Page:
Saturday 19 October 2019

Bank heist is snooze to the 'Irish Times'

Jim Cusack

ALMOST two weeks after spiking Kevin Myers's column suggesting the IRA was responsible for the £22m Northern Bank robbery, the Irish Times gingerly dipped its toe into the story last week with a report that there might possibly, after all, be a "nationalist" connection.

After carrying a front-page lead story on December 23 confidently saying that the IRA "denied" carrying out the biggest peace-time bank robbery in European history, the Old Lady of D'Olier Street decided a bit of a U-turn was called for.

As to be expected, there was absolutely nothing new in either of two stories that appeared on Tuesday and Wednesday which rehashed material that appeared in most other papers two weeks earlier. The first said that the PSNI investigation focus was in "nationalist west Belfast" and the second that there could be "major political repercussions" if the IRA did it.


The Fifth Column can only commiserate with the poor befuddled Irish Times readers who might be forgiven for thinking due to the lapse in time that the IT was possibly telling them about some other £22m robbery. There should be a banner over the Irish Times newsdesk declaring: "If it's news, it's news to us."

Sources inside the D'Olier Street offices, however, say that the appearance of the two robbery stories was prompted by last week's embarrassing revelation in the Sunday Independent that the (news)paper had spiked Myers's column on the day it ran the front page lead story about the Provos' "denial".

Although shocked by the decision to spike his column, Myers appears to have been mollified by Editor Geraldine 'Madame' Kennedy, who was apparently able to persuade the columnist that the decision to spike his column and run the IRA denial was a result of some (unlikely) kind of misunderstanding. Myers is expected to return to less contentious matters in his column from now on.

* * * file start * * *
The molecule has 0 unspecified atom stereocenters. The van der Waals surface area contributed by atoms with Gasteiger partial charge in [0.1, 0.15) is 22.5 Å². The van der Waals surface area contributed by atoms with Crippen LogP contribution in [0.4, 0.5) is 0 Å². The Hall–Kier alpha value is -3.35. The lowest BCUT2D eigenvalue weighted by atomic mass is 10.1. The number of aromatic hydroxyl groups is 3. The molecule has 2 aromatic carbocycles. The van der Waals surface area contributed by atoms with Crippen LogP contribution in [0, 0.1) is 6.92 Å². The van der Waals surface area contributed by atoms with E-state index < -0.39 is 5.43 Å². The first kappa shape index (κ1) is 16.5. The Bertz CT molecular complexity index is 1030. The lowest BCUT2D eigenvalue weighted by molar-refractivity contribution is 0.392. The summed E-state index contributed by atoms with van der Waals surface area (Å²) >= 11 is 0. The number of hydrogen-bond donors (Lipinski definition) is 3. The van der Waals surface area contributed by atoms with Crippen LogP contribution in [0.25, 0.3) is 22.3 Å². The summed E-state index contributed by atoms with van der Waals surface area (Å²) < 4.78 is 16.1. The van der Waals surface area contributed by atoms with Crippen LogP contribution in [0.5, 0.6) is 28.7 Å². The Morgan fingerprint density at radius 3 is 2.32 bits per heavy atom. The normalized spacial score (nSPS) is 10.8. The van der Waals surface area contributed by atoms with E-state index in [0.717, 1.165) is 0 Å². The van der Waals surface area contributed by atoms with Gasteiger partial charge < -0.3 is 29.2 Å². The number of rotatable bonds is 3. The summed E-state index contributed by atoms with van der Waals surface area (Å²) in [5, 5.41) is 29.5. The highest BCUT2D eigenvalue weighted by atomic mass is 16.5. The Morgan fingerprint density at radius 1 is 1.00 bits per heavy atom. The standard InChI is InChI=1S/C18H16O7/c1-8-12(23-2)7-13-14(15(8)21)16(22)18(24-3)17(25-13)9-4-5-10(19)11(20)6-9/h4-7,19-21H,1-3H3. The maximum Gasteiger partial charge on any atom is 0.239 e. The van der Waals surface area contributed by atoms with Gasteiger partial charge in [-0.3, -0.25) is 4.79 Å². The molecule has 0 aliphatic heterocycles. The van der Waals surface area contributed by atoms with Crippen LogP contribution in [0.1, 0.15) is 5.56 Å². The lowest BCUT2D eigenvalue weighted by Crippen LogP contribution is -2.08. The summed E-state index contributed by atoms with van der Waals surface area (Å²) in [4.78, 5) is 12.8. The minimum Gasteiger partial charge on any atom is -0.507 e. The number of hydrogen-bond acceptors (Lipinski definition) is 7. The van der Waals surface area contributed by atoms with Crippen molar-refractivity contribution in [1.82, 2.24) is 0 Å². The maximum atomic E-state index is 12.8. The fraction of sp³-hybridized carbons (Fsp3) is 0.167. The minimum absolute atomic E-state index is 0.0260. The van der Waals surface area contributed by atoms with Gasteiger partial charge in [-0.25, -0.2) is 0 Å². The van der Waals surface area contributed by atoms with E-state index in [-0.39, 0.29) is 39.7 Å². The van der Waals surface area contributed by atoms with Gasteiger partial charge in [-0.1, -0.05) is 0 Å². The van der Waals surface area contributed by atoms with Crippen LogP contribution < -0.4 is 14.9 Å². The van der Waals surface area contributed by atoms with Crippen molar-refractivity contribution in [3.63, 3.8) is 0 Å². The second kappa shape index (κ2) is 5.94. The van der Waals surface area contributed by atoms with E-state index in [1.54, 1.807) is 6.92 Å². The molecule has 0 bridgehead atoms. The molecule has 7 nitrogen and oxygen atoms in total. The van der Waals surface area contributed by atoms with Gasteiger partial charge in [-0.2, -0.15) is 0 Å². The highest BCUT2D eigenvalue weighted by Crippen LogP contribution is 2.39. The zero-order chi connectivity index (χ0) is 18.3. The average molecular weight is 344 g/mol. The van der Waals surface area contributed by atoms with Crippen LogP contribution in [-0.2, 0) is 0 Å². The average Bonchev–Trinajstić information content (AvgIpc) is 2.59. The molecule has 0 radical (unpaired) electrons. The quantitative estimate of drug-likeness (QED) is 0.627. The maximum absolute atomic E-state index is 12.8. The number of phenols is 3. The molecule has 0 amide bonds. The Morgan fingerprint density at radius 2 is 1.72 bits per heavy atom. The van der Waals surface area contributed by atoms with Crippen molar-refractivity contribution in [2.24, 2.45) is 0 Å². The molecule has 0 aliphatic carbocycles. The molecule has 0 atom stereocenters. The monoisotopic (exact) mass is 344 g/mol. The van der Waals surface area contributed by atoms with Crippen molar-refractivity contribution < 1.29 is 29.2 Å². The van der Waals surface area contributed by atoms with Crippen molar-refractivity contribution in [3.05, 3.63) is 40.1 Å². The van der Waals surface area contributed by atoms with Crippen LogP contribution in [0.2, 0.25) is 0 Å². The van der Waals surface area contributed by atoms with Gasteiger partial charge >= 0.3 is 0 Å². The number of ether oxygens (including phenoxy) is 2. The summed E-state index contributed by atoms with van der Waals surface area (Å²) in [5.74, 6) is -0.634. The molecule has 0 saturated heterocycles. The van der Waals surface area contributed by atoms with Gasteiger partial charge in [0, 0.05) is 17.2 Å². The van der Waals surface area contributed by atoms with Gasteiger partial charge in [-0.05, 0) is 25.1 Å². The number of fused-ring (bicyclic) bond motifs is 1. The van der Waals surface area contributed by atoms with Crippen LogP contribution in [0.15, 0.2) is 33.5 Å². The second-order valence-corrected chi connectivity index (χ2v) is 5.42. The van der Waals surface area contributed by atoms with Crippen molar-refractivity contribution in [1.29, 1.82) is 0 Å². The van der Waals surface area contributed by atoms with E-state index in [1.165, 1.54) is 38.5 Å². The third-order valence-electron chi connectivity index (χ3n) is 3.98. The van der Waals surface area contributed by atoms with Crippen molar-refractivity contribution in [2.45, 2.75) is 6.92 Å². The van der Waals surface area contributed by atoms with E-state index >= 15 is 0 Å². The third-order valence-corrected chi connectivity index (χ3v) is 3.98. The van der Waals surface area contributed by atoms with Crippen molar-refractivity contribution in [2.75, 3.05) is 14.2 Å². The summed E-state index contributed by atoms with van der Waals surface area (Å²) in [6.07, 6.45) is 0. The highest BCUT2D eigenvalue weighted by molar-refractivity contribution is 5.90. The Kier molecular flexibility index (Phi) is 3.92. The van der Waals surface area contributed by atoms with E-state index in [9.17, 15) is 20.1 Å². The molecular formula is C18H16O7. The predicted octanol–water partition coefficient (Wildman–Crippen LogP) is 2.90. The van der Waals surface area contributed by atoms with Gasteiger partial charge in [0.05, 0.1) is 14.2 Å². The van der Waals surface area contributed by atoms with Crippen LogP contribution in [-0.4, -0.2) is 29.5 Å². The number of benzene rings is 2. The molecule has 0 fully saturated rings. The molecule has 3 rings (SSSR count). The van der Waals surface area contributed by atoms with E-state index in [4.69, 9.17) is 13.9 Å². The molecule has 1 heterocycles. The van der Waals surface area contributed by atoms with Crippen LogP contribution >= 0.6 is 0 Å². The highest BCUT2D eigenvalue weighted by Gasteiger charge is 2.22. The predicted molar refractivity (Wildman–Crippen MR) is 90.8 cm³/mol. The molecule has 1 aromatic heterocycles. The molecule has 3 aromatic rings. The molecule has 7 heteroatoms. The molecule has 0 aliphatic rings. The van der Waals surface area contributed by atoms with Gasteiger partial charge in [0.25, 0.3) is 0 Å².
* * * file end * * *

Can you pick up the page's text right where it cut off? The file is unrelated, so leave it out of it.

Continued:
Meanwhile, the one term that IT hacks won't use in relation to the Northern Bank robbers is 'Provisionals' or 'Provisional'. The paper had used the term to describe the IRA for more than three decades until an angry letter from Gerry Adams last July demanding that the paper desist from using the term.

The online magazine, the Blanket , has carried out a survey on the Lexis Nexus database late last year and found that in the three months up to the letter the terms 'provisionals' or 'provisional' was frequently used - in about 16 per cent of IT articles referring to Sinn Fein or the IRA.

Following Adams's letter, the term virtually disappeared from the IT being used only once afterwards in an obit about Joe Cahill. As the Blanket pointed out, avoiding the use of the 'P' word would have proved rather difficult in trying to explain which branch of the IRA Cahill went to after the split from the old Official IRA.

If he had any wit, Adams should demand an apology from the IT for its temerity in suggesting any link between his boys and the Northern Bank job. He'd probably get it.

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